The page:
Finkenauer, C. and B. Rimé (1998). "Keeping Emotional Memories Secret : Health and Subjective Well-being when Emotions are not Shared." Journal of Health Psychology 3(1): 47-58.  [Abstract/Full Text]
The present study investigated two predictions derived from inhibition theory. It was hypothesized that emotional secrecy has a negative impact on (1) physical and (2) subjective well-being. Also, the study examined whether the relation holds when controlling for negative affectivity (NA), a variable that can be assumed to mediate the relation between emotional secrecy and physical and subjective well-being. Consistent with the hypothesis, emotional secrecy negatively affected physical health. This finding was not explained by NA, which contributed independently to physical health. Contrary to the prediction, emotional secrecy affected life satisfaction but indirectly through the mediating influence of physical health. The implications of these results for future research on emotional secrecy and physical and subjective well-being are discussed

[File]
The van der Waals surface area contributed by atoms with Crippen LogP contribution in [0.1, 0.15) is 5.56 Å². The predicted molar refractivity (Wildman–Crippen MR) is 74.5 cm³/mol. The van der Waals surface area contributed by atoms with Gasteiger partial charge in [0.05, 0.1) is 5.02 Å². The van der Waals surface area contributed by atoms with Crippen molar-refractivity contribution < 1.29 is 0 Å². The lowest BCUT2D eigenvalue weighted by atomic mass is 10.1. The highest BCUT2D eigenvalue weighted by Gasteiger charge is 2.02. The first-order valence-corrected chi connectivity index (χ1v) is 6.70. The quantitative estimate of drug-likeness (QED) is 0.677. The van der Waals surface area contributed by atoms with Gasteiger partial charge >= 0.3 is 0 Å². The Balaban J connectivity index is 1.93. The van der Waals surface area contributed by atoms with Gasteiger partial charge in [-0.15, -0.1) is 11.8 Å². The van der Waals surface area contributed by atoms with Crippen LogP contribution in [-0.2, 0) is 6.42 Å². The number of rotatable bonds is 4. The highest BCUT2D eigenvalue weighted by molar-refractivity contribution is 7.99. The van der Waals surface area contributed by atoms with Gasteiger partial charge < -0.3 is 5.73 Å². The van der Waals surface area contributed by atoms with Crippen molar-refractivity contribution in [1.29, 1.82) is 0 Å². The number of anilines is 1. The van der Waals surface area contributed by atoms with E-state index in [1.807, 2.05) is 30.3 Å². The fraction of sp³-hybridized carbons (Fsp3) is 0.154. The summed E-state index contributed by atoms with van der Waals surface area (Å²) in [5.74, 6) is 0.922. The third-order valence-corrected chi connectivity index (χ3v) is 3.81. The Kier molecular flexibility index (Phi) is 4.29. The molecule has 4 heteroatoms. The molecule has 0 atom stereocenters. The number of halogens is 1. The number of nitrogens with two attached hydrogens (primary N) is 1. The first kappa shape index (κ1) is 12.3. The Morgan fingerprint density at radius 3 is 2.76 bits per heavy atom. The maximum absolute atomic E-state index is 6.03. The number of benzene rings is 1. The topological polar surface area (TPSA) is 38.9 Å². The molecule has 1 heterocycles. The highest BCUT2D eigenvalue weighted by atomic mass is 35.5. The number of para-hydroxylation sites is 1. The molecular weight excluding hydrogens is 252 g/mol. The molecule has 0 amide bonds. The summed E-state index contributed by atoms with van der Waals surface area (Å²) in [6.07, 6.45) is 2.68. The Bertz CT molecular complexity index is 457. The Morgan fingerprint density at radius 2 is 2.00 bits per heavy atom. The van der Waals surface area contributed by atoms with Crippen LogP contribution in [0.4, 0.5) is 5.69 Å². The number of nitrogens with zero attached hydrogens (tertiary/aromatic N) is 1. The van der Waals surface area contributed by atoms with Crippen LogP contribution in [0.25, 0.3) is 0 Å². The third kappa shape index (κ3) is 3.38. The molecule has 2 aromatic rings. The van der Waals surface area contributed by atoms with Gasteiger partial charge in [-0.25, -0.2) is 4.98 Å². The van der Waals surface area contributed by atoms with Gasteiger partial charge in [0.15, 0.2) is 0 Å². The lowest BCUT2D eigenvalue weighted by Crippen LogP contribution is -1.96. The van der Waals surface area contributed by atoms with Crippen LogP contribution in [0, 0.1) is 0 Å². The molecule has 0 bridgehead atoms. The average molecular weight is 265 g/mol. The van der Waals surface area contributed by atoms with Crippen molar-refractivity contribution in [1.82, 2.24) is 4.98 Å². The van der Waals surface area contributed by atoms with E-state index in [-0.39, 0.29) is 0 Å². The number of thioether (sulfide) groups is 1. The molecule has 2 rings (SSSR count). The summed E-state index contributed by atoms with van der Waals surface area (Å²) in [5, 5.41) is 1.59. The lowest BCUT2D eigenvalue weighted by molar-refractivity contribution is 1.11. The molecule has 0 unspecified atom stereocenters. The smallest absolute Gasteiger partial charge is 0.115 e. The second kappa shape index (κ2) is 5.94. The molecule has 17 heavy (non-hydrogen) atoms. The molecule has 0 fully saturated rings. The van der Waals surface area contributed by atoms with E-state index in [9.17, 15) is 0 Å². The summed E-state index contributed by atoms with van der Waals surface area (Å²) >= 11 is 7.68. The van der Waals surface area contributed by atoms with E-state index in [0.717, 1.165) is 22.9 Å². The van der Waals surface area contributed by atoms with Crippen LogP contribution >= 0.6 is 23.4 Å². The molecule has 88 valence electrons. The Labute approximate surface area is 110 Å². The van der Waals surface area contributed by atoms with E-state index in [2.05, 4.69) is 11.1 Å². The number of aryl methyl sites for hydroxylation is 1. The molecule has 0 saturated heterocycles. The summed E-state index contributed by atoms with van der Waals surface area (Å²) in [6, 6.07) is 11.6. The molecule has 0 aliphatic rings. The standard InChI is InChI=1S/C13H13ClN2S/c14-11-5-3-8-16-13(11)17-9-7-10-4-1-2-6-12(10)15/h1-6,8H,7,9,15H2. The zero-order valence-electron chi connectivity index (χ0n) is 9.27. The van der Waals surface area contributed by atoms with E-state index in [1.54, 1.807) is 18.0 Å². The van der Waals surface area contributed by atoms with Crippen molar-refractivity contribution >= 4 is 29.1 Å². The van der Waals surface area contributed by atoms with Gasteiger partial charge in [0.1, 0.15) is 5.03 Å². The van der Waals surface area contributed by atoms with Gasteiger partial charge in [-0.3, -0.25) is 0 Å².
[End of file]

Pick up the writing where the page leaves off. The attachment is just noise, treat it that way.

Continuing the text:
Greenberg, L. S. and W. Malcolm (2002). "Resolving unfinished business: relating process to outcome." J Consult Clin Psychol 70(2): 406-16.  [PubMed]
This study related the process of the resolution of unfinished business with a significant other to therapeutic outcome in a population of 26 clients who suffered from various forms of interpersonal problems and childhood maltreatment. Clients were treated in emotion-focused, experiential therapy with gestalt empty-chair dialogues. Those clients who expressed previously unmet interpersonal needs to the significant other, and manifested a shift in their view of the other, had significantly better treatment outcomes. The presence of the specific process of resolution in the clients' empty-chair dialogues was also found to be a better predictor of outcome than the working alliance. Degree of emotional arousal was found to discriminate between resolvers and nonresolvers.

Kelley, J. E., M. A. Lumley, et al. (1997). "Health effects of emotional disclosure in rheumatoid arthritis patients." Health Psychology 16(4): 331-40.  [PubMed]